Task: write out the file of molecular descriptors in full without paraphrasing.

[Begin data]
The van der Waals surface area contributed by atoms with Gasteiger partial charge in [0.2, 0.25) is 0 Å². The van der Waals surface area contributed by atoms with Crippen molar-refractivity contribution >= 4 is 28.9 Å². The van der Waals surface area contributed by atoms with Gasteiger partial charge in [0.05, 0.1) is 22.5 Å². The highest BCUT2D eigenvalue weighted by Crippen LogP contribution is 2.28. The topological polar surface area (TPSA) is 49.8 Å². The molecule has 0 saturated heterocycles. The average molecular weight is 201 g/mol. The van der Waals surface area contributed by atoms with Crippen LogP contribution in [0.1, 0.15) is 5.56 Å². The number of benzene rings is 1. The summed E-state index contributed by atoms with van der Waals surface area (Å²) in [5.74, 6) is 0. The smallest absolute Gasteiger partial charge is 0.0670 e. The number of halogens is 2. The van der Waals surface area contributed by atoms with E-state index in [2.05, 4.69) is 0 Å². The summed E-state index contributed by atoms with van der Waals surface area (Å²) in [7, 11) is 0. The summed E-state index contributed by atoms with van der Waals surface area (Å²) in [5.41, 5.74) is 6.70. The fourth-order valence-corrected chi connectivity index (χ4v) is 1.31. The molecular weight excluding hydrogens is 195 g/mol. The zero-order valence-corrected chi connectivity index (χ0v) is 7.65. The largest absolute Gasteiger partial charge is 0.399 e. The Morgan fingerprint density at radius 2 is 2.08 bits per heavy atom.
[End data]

The van der Waals surface area contributed by atoms with Gasteiger partial charge in [0.2, 0.25) is 0 Å². The van der Waals surface area contributed by atoms with Crippen molar-refractivity contribution >= 4 is 28.9 Å². The van der Waals surface area contributed by atoms with Gasteiger partial charge in [0.05, 0.1) is 22.5 Å². The highest BCUT2D eigenvalue weighted by Crippen LogP contribution is 2.28. The topological polar surface area (TPSA) is 49.8 Å². The molecule has 0 saturated heterocycles. The average molecular weight is 201 g/mol. The van der Waals surface area contributed by atoms with Crippen LogP contribution in [0.1, 0.15) is 5.56 Å². The number of benzene rings is 1. The summed E-state index contributed by atoms with van der Waals surface area (Å²) in [5.74, 6) is 0. The smallest absolute Gasteiger partial charge is 0.0670 e. The number of halogens is 2. The van der Waals surface area contributed by atoms with E-state index in [2.05, 4.69) is 0 Å². The summed E-state index contributed by atoms with van der Waals surface area (Å²) in [7, 11) is 0. The summed E-state index contributed by atoms with van der Waals surface area (Å²) in [5.41, 5.74) is 6.70. The fourth-order valence-corrected chi connectivity index (χ4v) is 1.31. The molecular weight excluding hydrogens is 195 g/mol. The zero-order valence-corrected chi connectivity index (χ0v) is 7.65. The largest absolute Gasteiger partial charge is 0.399 e. The Morgan fingerprint density at radius 2 is 2.08 bits per heavy atom.